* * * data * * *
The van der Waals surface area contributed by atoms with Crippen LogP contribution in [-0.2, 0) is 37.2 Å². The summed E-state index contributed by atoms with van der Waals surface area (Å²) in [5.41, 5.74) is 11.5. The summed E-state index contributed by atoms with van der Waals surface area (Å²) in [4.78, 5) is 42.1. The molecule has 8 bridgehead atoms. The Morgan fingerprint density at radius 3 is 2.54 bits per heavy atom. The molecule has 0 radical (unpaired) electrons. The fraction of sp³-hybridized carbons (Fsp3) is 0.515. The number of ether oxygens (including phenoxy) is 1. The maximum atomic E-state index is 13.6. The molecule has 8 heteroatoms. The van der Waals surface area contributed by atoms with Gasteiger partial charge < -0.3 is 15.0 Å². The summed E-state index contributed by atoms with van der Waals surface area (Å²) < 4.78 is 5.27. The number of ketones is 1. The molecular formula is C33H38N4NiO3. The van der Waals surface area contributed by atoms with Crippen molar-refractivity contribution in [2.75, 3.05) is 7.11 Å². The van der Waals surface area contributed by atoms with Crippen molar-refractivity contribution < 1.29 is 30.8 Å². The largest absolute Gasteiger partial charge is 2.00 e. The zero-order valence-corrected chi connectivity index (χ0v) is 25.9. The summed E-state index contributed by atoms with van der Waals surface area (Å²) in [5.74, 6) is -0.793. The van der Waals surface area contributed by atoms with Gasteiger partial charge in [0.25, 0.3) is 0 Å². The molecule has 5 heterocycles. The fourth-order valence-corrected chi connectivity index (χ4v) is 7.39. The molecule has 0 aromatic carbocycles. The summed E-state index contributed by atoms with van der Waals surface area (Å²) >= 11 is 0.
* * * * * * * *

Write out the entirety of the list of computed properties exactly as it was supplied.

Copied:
The van der Waals surface area contributed by atoms with Crippen LogP contribution in [-0.2, 0) is 37.2 Å². The summed E-state index contributed by atoms with van der Waals surface area (Å²) in [5.41, 5.74) is 11.5. The summed E-state index contributed by atoms with van der Waals surface area (Å²) in [4.78, 5) is 42.1. The molecule has 8 bridgehead atoms. The Morgan fingerprint density at radius 3 is 2.54 bits per heavy atom. The molecule has 0 radical (unpaired) electrons. The fraction of sp³-hybridized carbons (Fsp3) is 0.515. The number of ether oxygens (including phenoxy) is 1. The maximum atomic E-state index is 13.6. The molecule has 8 heteroatoms. The van der Waals surface area contributed by atoms with Gasteiger partial charge < -0.3 is 15.0 Å². The summed E-state index contributed by atoms with van der Waals surface area (Å²) < 4.78 is 5.27. The number of ketones is 1. The molecular formula is C33H38N4NiO3. The van der Waals surface area contributed by atoms with Crippen molar-refractivity contribution in [2.75, 3.05) is 7.11 Å². The van der Waals surface area contributed by atoms with Crippen molar-refractivity contribution < 1.29 is 30.8 Å². The largest absolute Gasteiger partial charge is 2.00 e. The zero-order valence-corrected chi connectivity index (χ0v) is 25.9. The summed E-state index contributed by atoms with van der Waals surface area (Å²) in [5.74, 6) is -0.793. The van der Waals surface area contributed by atoms with Gasteiger partial charge in [0.25, 0.3) is 0 Å². The molecule has 5 heterocycles. The fourth-order valence-corrected chi connectivity index (χ4v) is 7.39. The molecule has 0 aromatic carbocycles. The summed E-state index contributed by atoms with van der Waals surface area (Å²) >= 11 is 0.